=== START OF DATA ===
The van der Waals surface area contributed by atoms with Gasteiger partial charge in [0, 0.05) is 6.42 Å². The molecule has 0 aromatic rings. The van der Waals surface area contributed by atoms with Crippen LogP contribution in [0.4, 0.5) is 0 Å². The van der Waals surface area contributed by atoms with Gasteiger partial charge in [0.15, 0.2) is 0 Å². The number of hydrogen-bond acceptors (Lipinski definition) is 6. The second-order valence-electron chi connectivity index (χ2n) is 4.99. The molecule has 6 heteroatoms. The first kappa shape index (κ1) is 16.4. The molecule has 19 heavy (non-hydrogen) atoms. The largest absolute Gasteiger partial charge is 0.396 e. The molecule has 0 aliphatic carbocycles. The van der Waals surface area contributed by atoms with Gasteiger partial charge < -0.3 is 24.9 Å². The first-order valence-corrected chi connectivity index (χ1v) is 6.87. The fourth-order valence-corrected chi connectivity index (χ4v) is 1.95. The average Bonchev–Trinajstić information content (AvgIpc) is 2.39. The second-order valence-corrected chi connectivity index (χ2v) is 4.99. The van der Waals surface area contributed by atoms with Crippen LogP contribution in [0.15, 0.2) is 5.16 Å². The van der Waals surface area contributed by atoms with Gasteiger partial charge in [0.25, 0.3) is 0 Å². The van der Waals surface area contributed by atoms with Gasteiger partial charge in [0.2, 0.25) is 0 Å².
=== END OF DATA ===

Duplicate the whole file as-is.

The van der Waals surface area contributed by atoms with Gasteiger partial charge in [0, 0.05) is 6.42 Å². The molecule has 0 aromatic rings. The van der Waals surface area contributed by atoms with Crippen LogP contribution in [0.4, 0.5) is 0 Å². The van der Waals surface area contributed by atoms with Gasteiger partial charge in [0.15, 0.2) is 0 Å². The number of hydrogen-bond acceptors (Lipinski definition) is 6. The second-order valence-electron chi connectivity index (χ2n) is 4.99. The molecule has 6 heteroatoms. The first kappa shape index (κ1) is 16.4. The molecule has 19 heavy (non-hydrogen) atoms. The largest absolute Gasteiger partial charge is 0.396 e. The molecule has 0 aliphatic carbocycles. The van der Waals surface area contributed by atoms with Gasteiger partial charge < -0.3 is 24.9 Å². The first-order valence-corrected chi connectivity index (χ1v) is 6.87. The fourth-order valence-corrected chi connectivity index (χ4v) is 1.95. The average Bonchev–Trinajstić information content (AvgIpc) is 2.39. The second-order valence-corrected chi connectivity index (χ2v) is 4.99. The van der Waals surface area contributed by atoms with Crippen LogP contribution in [0.15, 0.2) is 5.16 Å². The van der Waals surface area contributed by atoms with Gasteiger partial charge in [0.25, 0.3) is 0 Å². The van der Waals surface area contributed by atoms with Gasteiger partial charge in [0.2, 0.25) is 0 Å².